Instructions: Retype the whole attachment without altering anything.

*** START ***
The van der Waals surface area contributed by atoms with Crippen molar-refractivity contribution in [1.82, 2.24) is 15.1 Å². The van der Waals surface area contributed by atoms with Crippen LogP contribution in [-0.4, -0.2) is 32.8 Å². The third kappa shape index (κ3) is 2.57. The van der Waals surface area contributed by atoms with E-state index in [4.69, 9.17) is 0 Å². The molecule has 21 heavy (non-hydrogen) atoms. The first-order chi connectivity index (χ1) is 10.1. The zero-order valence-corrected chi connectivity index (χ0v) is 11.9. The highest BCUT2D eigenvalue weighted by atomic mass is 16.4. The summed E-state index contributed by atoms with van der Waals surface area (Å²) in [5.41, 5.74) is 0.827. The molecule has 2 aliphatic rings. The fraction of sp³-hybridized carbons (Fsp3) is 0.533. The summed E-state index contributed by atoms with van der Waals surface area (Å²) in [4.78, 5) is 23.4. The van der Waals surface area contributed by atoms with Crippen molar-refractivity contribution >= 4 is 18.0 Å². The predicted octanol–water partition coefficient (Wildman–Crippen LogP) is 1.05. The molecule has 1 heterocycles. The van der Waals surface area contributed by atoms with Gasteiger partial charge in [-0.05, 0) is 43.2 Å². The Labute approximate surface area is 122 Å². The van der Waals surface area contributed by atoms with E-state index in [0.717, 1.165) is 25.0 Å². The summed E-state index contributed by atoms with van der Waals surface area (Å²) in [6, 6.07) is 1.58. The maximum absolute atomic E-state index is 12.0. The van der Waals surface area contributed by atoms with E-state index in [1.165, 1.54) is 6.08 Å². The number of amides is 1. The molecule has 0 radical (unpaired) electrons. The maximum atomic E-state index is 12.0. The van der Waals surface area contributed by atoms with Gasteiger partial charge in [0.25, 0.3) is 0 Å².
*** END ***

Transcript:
The van der Waals surface area contributed by atoms with Crippen molar-refractivity contribution in [1.82, 2.24) is 15.1 Å². The van der Waals surface area contributed by atoms with Crippen LogP contribution in [-0.4, -0.2) is 32.8 Å². The third kappa shape index (κ3) is 2.57. The van der Waals surface area contributed by atoms with E-state index in [4.69, 9.17) is 0 Å². The molecule has 21 heavy (non-hydrogen) atoms. The first-order chi connectivity index (χ1) is 10.1. The zero-order valence-corrected chi connectivity index (χ0v) is 11.9. The highest BCUT2D eigenvalue weighted by atomic mass is 16.4. The summed E-state index contributed by atoms with van der Waals surface area (Å²) in [5.41, 5.74) is 0.827. The molecule has 2 aliphatic rings. The fraction of sp³-hybridized carbons (Fsp3) is 0.533. The summed E-state index contributed by atoms with van der Waals surface area (Å²) in [4.78, 5) is 23.4. The van der Waals surface area contributed by atoms with Crippen molar-refractivity contribution >= 4 is 18.0 Å². The predicted octanol–water partition coefficient (Wildman–Crippen LogP) is 1.05. The molecule has 1 heterocycles. The van der Waals surface area contributed by atoms with Gasteiger partial charge in [-0.05, 0) is 43.2 Å². The Labute approximate surface area is 122 Å². The van der Waals surface area contributed by atoms with E-state index in [0.717, 1.165) is 25.0 Å². The summed E-state index contributed by atoms with van der Waals surface area (Å²) in [6, 6.07) is 1.58. The maximum absolute atomic E-state index is 12.0. The van der Waals surface area contributed by atoms with E-state index in [1.165, 1.54) is 6.08 Å². The number of amides is 1. The molecule has 0 radical (unpaired) electrons. The maximum atomic E-state index is 12.0. The van der Waals surface area contributed by atoms with Gasteiger partial charge in [0.25, 0.3) is 0 Å².